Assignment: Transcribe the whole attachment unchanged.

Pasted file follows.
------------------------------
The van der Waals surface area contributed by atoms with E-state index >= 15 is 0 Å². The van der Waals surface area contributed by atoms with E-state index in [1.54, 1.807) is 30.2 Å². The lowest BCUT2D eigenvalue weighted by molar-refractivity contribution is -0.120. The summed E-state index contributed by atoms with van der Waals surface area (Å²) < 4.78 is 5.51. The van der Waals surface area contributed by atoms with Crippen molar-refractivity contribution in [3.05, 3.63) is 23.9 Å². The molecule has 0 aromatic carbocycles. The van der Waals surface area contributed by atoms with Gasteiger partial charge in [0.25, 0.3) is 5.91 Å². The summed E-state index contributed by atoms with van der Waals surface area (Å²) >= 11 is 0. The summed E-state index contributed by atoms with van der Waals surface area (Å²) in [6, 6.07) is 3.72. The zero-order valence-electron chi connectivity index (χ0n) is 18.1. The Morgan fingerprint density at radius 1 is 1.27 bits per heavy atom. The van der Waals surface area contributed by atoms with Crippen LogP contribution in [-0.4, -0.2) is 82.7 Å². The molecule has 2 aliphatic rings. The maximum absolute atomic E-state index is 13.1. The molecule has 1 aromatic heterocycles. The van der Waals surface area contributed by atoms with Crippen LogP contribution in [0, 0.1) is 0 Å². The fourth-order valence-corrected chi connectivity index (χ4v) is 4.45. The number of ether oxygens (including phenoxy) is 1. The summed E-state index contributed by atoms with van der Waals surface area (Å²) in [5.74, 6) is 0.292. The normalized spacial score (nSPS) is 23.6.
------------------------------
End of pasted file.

The van der Waals surface area contributed by atoms with E-state index >= 15 is 0 Å². The van der Waals surface area contributed by atoms with E-state index in [1.54, 1.807) is 30.2 Å². The lowest BCUT2D eigenvalue weighted by molar-refractivity contribution is -0.120. The summed E-state index contributed by atoms with van der Waals surface area (Å²) < 4.78 is 5.51. The van der Waals surface area contributed by atoms with Crippen molar-refractivity contribution in [3.05, 3.63) is 23.9 Å². The molecule has 0 aromatic carbocycles. The van der Waals surface area contributed by atoms with Gasteiger partial charge in [0.25, 0.3) is 5.91 Å². The summed E-state index contributed by atoms with van der Waals surface area (Å²) >= 11 is 0. The summed E-state index contributed by atoms with van der Waals surface area (Å²) in [6, 6.07) is 3.72. The zero-order valence-electron chi connectivity index (χ0n) is 18.1. The Morgan fingerprint density at radius 1 is 1.27 bits per heavy atom. The van der Waals surface area contributed by atoms with Crippen LogP contribution in [-0.4, -0.2) is 82.7 Å². The molecule has 2 aliphatic rings. The maximum absolute atomic E-state index is 13.1. The molecule has 1 aromatic heterocycles. The van der Waals surface area contributed by atoms with Crippen LogP contribution in [0, 0.1) is 0 Å². The fourth-order valence-corrected chi connectivity index (χ4v) is 4.45. The number of ether oxygens (including phenoxy) is 1. The summed E-state index contributed by atoms with van der Waals surface area (Å²) in [5.74, 6) is 0.292. The normalized spacial score (nSPS) is 23.6.